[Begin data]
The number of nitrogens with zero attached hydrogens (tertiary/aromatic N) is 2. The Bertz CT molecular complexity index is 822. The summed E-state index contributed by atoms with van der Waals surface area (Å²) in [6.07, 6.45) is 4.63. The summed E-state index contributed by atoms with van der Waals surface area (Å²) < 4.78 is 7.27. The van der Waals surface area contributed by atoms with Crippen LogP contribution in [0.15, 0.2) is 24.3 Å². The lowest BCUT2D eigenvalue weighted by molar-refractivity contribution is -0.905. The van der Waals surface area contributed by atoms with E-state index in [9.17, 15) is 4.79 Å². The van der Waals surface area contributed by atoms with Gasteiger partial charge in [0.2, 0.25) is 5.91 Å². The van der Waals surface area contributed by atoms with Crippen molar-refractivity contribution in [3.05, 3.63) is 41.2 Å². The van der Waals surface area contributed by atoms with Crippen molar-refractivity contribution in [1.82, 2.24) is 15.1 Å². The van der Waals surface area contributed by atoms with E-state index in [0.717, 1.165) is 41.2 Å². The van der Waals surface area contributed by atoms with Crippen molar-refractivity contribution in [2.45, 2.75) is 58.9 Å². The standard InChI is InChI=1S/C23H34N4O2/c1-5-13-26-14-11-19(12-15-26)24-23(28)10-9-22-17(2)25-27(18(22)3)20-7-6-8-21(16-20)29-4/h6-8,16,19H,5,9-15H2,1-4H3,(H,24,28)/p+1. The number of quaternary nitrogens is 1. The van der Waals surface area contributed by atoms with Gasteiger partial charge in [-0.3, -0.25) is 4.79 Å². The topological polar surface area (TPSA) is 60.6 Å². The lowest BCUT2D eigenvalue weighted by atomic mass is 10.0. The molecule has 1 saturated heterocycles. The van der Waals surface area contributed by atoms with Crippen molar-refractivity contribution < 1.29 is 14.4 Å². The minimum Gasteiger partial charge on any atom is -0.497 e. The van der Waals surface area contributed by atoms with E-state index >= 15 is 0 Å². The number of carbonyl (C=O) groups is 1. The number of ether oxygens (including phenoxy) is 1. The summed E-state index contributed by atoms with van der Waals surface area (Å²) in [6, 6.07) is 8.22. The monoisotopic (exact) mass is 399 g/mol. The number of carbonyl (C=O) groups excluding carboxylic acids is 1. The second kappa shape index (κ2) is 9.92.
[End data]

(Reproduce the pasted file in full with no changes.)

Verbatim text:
The number of nitrogens with zero attached hydrogens (tertiary/aromatic N) is 2. The Bertz CT molecular complexity index is 822. The summed E-state index contributed by atoms with van der Waals surface area (Å²) in [6.07, 6.45) is 4.63. The summed E-state index contributed by atoms with van der Waals surface area (Å²) < 4.78 is 7.27. The van der Waals surface area contributed by atoms with Crippen LogP contribution in [0.15, 0.2) is 24.3 Å². The lowest BCUT2D eigenvalue weighted by molar-refractivity contribution is -0.905. The van der Waals surface area contributed by atoms with E-state index in [9.17, 15) is 4.79 Å². The van der Waals surface area contributed by atoms with Gasteiger partial charge in [0.2, 0.25) is 5.91 Å². The van der Waals surface area contributed by atoms with Crippen molar-refractivity contribution in [3.05, 3.63) is 41.2 Å². The van der Waals surface area contributed by atoms with Crippen molar-refractivity contribution in [1.82, 2.24) is 15.1 Å². The van der Waals surface area contributed by atoms with E-state index in [0.717, 1.165) is 41.2 Å². The van der Waals surface area contributed by atoms with Crippen molar-refractivity contribution in [2.45, 2.75) is 58.9 Å². The standard InChI is InChI=1S/C23H34N4O2/c1-5-13-26-14-11-19(12-15-26)24-23(28)10-9-22-17(2)25-27(18(22)3)20-7-6-8-21(16-20)29-4/h6-8,16,19H,5,9-15H2,1-4H3,(H,24,28)/p+1. The number of quaternary nitrogens is 1. The van der Waals surface area contributed by atoms with Gasteiger partial charge in [-0.3, -0.25) is 4.79 Å². The topological polar surface area (TPSA) is 60.6 Å². The lowest BCUT2D eigenvalue weighted by atomic mass is 10.0. The molecule has 1 saturated heterocycles. The van der Waals surface area contributed by atoms with Crippen molar-refractivity contribution < 1.29 is 14.4 Å². The minimum Gasteiger partial charge on any atom is -0.497 e. The van der Waals surface area contributed by atoms with E-state index >= 15 is 0 Å². The number of carbonyl (C=O) groups is 1. The number of ether oxygens (including phenoxy) is 1. The summed E-state index contributed by atoms with van der Waals surface area (Å²) in [6, 6.07) is 8.22. The monoisotopic (exact) mass is 399 g/mol. The number of carbonyl (C=O) groups excluding carboxylic acids is 1. The second kappa shape index (κ2) is 9.92.